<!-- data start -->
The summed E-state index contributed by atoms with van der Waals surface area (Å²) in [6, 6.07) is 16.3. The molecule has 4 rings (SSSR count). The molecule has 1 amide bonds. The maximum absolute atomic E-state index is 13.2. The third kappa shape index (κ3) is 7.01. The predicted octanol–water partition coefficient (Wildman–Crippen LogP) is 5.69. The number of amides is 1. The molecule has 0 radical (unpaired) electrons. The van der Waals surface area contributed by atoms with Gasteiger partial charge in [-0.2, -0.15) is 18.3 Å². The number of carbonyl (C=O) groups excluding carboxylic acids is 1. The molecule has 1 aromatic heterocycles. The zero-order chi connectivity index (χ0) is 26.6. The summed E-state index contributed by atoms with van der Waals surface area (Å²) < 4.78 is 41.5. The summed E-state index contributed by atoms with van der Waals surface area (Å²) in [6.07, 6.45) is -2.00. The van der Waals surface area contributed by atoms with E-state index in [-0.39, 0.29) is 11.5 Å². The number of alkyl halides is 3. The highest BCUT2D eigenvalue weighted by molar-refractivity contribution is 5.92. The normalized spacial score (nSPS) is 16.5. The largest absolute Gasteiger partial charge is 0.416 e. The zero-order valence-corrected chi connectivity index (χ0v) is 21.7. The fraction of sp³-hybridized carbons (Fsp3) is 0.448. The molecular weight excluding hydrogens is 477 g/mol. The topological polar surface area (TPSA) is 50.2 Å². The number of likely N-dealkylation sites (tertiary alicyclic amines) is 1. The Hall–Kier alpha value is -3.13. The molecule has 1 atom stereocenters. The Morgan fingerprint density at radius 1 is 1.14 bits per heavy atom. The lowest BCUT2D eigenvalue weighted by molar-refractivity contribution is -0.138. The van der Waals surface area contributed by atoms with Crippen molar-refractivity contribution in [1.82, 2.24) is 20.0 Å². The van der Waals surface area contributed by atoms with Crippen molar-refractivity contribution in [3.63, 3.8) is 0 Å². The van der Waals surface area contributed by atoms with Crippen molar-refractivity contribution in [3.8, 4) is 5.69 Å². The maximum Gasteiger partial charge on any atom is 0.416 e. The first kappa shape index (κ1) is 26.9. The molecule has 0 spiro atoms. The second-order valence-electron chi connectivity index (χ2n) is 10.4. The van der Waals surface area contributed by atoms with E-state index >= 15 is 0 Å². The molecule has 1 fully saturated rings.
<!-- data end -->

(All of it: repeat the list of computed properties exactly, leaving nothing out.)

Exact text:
The summed E-state index contributed by atoms with van der Waals surface area (Å²) in [6, 6.07) is 16.3. The molecule has 4 rings (SSSR count). The molecule has 1 amide bonds. The maximum absolute atomic E-state index is 13.2. The third kappa shape index (κ3) is 7.01. The predicted octanol–water partition coefficient (Wildman–Crippen LogP) is 5.69. The number of amides is 1. The molecule has 0 radical (unpaired) electrons. The van der Waals surface area contributed by atoms with Gasteiger partial charge in [-0.2, -0.15) is 18.3 Å². The number of carbonyl (C=O) groups excluding carboxylic acids is 1. The molecule has 1 aromatic heterocycles. The zero-order chi connectivity index (χ0) is 26.6. The summed E-state index contributed by atoms with van der Waals surface area (Å²) < 4.78 is 41.5. The summed E-state index contributed by atoms with van der Waals surface area (Å²) in [6.07, 6.45) is -2.00. The van der Waals surface area contributed by atoms with E-state index in [-0.39, 0.29) is 11.5 Å². The number of alkyl halides is 3. The highest BCUT2D eigenvalue weighted by molar-refractivity contribution is 5.92. The normalized spacial score (nSPS) is 16.5. The largest absolute Gasteiger partial charge is 0.416 e. The zero-order valence-corrected chi connectivity index (χ0v) is 21.7. The fraction of sp³-hybridized carbons (Fsp3) is 0.448. The molecular weight excluding hydrogens is 477 g/mol. The topological polar surface area (TPSA) is 50.2 Å². The number of likely N-dealkylation sites (tertiary alicyclic amines) is 1. The Hall–Kier alpha value is -3.13. The molecule has 1 atom stereocenters. The Morgan fingerprint density at radius 1 is 1.14 bits per heavy atom. The lowest BCUT2D eigenvalue weighted by molar-refractivity contribution is -0.138. The van der Waals surface area contributed by atoms with Crippen molar-refractivity contribution in [1.82, 2.24) is 20.0 Å². The van der Waals surface area contributed by atoms with Crippen molar-refractivity contribution in [3.63, 3.8) is 0 Å². The van der Waals surface area contributed by atoms with Crippen molar-refractivity contribution in [3.8, 4) is 5.69 Å². The maximum Gasteiger partial charge on any atom is 0.416 e. The first kappa shape index (κ1) is 26.9. The molecule has 0 spiro atoms. The second-order valence-electron chi connectivity index (χ2n) is 10.4. The van der Waals surface area contributed by atoms with E-state index >= 15 is 0 Å². The molecule has 1 fully saturated rings.